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Pharmacokinetics Studies

Pharmacokinetics (PK) investigates the interactions of an administered substance with the body from its administration until its excretion. In clinical drug development, PK studies focus on New Chemical Entities (NCEs) or New Investigational Medicinal Products (IMPs).

Pharmacokinetic studies are a key component of clinical drug development, and their findings are required for submission of registration files to regulatory authorities. However, the design and conduct of pharmacokinetics may be complex and challenging. They need the expertise of a multidisciplinary team, including pharmacokinetic scientists, physicians, bioanalytical scientists, and biostatisticians, as well as access to state-of-the-art clinical and bioanalytical facilities. In line with this idea, a study that analyzed published reports of pharmacokinetic studies conducted in the context of Phase 1 clinical trials found that pharmacokinetic data were often not reported or incomplete.

What are Pharmacokinetic Studies in Clinical Trials?

Pharmacokinetics are performed as a part of clinical trials, to investigate the absorption, distribution (including protein-binding data), metabolism, and excretion (including interindividual variability) of NCEs. The pharmacokinetic parameters of a drug can be evaluated by analyzing blood or urine samples collected at various time points after drug administration. The samples should be collected and handled according to standardized procedures to minimize variability and ensure accuracy.

Based on the acquired pharmacokinetic data, the peak NCE concentration (Cmax), steady-state concentration (Css), trough concentration (Ctrough), time to reach the peak (Tmax), area under the concentration/time curve (AUC), volume of distribution, half-life, and clearance (CL) are calculated. The sampling frequency is also planned carefully to ensure that a sufficient number of time-points are analyzed.

Pharmacokinetics also determine the dosage and dosage intervals for administering NCEs. Single-dose and multiple-dose pharmacokinetic studies can be conducted. In multiple-dose studies, it is recommended to select a study duration that enables establishing the steady-state concentrations of NCEs, their dose dependence, and variability.

In addition, pharmacokinetic data can be used in pharmacokinetic/pharmacodynamic modeling to help understand the relationship between exposure to an NCE and its response. If adverse reactions due to drug interactions are suspected, drug interaction studies should be conducted. Further, if there are concerns that food may affect the absorption of an NCE, a food-effect study should also be performed.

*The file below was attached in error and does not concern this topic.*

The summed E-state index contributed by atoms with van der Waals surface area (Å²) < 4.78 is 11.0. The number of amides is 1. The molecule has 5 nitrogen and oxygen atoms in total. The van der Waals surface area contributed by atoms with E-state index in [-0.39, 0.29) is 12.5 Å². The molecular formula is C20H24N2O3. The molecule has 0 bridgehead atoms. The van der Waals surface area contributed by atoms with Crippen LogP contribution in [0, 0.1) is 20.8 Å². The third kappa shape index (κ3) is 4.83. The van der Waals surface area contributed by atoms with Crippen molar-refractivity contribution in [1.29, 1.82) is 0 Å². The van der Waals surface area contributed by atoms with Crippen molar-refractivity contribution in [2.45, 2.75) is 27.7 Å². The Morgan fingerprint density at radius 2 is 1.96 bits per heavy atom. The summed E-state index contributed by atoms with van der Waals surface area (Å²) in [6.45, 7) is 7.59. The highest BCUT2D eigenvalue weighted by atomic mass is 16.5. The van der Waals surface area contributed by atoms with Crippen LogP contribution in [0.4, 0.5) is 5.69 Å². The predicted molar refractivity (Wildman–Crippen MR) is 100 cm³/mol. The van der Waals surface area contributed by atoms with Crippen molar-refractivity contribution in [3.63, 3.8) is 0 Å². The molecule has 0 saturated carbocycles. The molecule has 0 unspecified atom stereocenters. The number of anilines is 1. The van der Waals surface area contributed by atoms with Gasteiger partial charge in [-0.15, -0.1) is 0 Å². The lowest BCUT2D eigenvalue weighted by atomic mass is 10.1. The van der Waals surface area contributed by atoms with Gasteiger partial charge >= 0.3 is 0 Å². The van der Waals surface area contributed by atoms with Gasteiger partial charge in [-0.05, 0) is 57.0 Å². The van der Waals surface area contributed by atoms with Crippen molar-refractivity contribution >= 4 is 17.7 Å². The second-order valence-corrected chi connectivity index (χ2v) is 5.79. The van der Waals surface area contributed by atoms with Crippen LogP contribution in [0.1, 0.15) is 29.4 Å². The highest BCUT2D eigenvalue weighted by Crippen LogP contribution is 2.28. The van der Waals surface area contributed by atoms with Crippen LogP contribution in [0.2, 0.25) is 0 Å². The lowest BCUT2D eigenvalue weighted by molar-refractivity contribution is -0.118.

Integration of Pharmacokinetic & Other Clinical Data 

Pharmacokinetic data can be used in pharmacokinetic/pharmacodynamic modeling to help understand the relationship between exposure to an NCE and the response to it. Pharmacokinetic/pharmacodynamic modeling is an exploratory analysis that is based on mathematical and statistical models and that can facilitate all stages of drug development. For example, it can help optimize clinical trial design, select a dose and regimen for further testing, and predict the response of certain subpopulations or the existence of drug-drug interactions. Pharmacokinetic/pharmacodynamic modeling can accelerate “go or no-go” decisions by helping elucidate the pharmacokinetic and pharmacodynamic properties of an NCE and their relationship with each other

If adverse reactions due to drug interactions are suspected, drug-drug interaction studies should be conducted. However, pharmacokinetic/pharmacodynamic modeling may also help unmask such relationships and elucidate their importance, thus potentially reducing the extent of required drug-drug interaction studies. Further, if there are concerns that food may affect the rate of absorption of an NCE, a food-effect study should also be performed.

Preclinical Data

When designing clinical trials, including studies of pharmacokinetics, the preclinical dataset of a drug development program may provide important information that can facilitate the clinical trial design. Preclinical data may help predict how likely it is to achieve therapeutic exposure during an early-phase clinical trial using a particular dosing regimen. 

It has been demonstrated that applying best practices for the generation of experimental data using advanced predictive methodologies — and thoroughly mechanistically understanding the disposition properties of an NCE prior to its selection for clinical development — may maximize the likelihood of successfully predicting its pharmacokinetics. Nevertheless, since animal models do not fully encompass the characteristics of a medical condition, it remains challenging to extrapolate preclinical data to humans.